Oklahoma is known for a prolific musical heritage deeply rooted in the folk, country, and bluegrass genres, but that was just the beginning. Over time, our Americana roots blossomed into a diverse talent base that spans across every genre imaginable, and the state’s music education opportunities have paved the way for new voices to be heard. Oklahoma’s wide variety of universities, colleges, trade-schools and more offer classes and added education for those looking to learn more about film and/or music production. Below is a list of music educational opportunities in the state.
Oklahoma City Community College
OCCC’s two-year Associate Degree program in music develops skills in important areas such as theory, performance and individual and group applied music, all while enjoying modern facilities, including a Kurzweil Electronic Piano Laboratory with individual MIDI stations, practice rooms and a 250-seat theatre for performances.
Academy of Contemporary Music at the University of Central Oklahoma (ACM@UCO)
ACM@UCO in downtown Oklahoma City prepares students for careers in the music industry through a focused curriculum and real-world networking opportunities. ACM@UCO’s campus houses four professional recording studios, five large rehearsal spaces, fully-equipped classrooms and practice rooms, performance areas and two technology labs. Along with associate’s degrees/minors in contemporary music business, contemporary music performance, contemporary music production, songwriting and post-production audio, they now offer a bachelor of applied technology degree programs in commercial music and studio production.
Northwestern Oklahoma State University
The music program of Northwestern Oklahoma State University prepares students majoring in music to accept the challenge of leadership in music and the arts amid the ever-changing face of society. The dedicated faculty help students experience the highest aesthetic order, thereby empowering graduates to be outstanding performers and dedicated educators.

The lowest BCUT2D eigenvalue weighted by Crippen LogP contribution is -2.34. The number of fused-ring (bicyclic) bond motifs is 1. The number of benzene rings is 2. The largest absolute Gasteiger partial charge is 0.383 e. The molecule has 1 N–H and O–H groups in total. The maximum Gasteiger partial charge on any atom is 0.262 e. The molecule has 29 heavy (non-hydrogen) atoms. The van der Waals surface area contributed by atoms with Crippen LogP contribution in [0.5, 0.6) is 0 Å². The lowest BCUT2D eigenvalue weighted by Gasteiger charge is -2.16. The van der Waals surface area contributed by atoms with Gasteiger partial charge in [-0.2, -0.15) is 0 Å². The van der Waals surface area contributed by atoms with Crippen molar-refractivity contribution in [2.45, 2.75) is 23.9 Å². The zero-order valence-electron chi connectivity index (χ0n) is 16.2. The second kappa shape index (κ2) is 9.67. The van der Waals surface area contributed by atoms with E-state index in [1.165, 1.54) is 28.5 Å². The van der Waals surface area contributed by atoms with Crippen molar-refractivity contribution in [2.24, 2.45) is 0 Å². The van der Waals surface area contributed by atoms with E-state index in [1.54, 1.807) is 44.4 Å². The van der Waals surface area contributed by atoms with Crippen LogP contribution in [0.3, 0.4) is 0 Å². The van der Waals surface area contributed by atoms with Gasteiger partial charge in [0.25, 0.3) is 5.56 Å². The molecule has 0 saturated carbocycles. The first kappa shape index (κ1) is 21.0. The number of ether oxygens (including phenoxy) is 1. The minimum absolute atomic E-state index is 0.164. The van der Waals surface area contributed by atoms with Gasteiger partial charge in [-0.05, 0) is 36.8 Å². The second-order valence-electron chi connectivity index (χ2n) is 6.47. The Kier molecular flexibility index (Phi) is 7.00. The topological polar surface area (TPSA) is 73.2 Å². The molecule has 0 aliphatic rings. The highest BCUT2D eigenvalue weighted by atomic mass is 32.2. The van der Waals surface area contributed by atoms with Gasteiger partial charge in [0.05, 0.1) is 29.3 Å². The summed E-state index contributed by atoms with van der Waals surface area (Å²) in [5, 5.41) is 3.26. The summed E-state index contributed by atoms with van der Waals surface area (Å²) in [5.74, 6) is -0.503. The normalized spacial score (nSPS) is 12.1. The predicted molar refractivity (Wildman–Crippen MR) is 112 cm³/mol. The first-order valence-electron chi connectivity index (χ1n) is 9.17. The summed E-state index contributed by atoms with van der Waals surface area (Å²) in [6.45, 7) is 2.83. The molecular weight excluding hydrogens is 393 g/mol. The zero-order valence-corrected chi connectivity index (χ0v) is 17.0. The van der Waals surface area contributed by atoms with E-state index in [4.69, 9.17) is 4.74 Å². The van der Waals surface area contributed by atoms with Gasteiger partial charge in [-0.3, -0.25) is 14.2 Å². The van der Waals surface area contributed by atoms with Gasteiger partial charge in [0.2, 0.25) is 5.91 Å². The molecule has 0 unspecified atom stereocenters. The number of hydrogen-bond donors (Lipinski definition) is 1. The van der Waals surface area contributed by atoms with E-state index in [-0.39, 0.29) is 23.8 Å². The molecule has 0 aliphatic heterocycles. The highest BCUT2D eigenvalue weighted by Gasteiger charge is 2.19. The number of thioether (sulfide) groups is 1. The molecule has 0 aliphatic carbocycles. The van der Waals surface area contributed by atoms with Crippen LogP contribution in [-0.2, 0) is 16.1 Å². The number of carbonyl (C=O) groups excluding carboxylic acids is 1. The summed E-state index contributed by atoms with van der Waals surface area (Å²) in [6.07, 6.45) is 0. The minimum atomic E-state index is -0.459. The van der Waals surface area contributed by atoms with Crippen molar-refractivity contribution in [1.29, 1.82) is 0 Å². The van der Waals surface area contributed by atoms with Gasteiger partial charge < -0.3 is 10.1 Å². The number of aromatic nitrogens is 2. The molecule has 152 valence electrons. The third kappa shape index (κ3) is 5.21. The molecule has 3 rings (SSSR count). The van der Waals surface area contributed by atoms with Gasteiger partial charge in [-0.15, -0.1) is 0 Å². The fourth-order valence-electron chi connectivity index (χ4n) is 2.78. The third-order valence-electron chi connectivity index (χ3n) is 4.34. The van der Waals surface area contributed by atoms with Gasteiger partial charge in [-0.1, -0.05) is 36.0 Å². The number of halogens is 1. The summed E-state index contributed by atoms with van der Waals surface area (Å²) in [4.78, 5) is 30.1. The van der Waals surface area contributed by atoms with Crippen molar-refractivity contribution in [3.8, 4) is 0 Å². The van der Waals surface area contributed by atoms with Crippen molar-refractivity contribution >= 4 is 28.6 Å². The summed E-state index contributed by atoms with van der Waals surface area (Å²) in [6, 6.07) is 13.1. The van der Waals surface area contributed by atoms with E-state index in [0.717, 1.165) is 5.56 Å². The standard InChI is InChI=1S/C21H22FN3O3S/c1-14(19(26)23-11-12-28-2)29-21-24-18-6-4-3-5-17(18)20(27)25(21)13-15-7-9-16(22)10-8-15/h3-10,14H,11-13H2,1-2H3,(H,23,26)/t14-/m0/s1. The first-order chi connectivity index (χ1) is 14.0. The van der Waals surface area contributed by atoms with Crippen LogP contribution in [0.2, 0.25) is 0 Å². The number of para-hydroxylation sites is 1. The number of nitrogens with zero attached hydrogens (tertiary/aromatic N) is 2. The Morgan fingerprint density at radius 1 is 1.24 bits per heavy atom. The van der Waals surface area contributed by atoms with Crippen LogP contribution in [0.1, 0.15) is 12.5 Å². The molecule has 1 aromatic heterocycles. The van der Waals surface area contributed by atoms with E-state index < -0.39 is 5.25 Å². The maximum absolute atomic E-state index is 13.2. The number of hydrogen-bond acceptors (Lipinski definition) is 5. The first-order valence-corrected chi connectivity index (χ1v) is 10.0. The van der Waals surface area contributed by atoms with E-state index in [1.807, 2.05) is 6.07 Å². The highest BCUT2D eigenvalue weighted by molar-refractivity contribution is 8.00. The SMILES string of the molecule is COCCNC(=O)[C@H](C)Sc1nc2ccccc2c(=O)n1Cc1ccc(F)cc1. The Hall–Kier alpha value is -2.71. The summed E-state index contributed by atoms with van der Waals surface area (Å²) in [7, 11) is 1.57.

Northeastern State University
NSU’s Music Department has a mission to provide undergraduate education leading to the Bachelor of Arts degree (with options in Musical Arts, Music Business, Performance and Jazz Studies) and Bachelor of Music Education degree.
Oklahoma City University – Wanda L. Bass School of Music
With two undergraduate tracks, Oklahoma City University’s Wanda L. Bass School of Music programs are designed to develop comprehensive musical skills and literacy with subjects such as instrumental performance, music theater, vocal performance, music education, composition, music business and piano pedagogy.
Oklahoma State University – Department of Music
The Department of Music at Oklahoma State University is fully accredited by the National Association of Schools of Music, and is proud to offer a wide variety of degree programs that prepare students as emerging music professionals in a wide variety of career paths.
Oklahoma State University – Music Industry
This course track is for students interested in the three music industry income streams: music production, music publishing and live entertainment. The McKnight Center for the Performing Arts has partnered with OSU to offer music industry students with real-world experience in state-of-the-art venues. You will explore courses in musicianship, music technology and music entrepreneurship, as well as classes related to general business.
Oral Roberts University
Students who wish to major in music at ORU are preparing for one of three degrees: Bachelor of Music Education; Bachelor of Music with a major in Performance, Sacred Music, Composition or Composition Technology; or a Bachelor of Arts in music with emphasis in Music Arts or Music Technology.
Southern Nazarene University – School of Music
Producing some of Oklahoma’s top Worship Leaders, SNU’s Bachelor of Science in Music is a degree that includes a Major in Music with an emphasis in Commercial Music Production or Music Performance. A Music Performance Emphasis offers a choice of Concentration between Vocal, Instrumental, or Keyboard Performance. The School of Music offers you the opportunity to study with credentialed faculty as you journey toward graduation, another step closer to reaching your goals. These scholars with a Christian worldview will mentor and guide you along the way. SNU’s smaller size allows students to interact with faculty — not only in the classroom, but also through impactful mentoring, personal advising, and meaningful research.
Southwestern Oklahoma State University
Southwestern Oklahoma State University is home to one of Oklahoma’s largest music schools. SWOSU offers undergraduate degrees in Bachelor of Music Education and Bachelor of Music; the Graduate Division of the department offers the Master of Music in Performance, the Master of Music in Piano Pedagogy and the Master of Music in Music Education.
University of Oklahoma – Price College of Business – Gene Rainbolt Graduate School of Business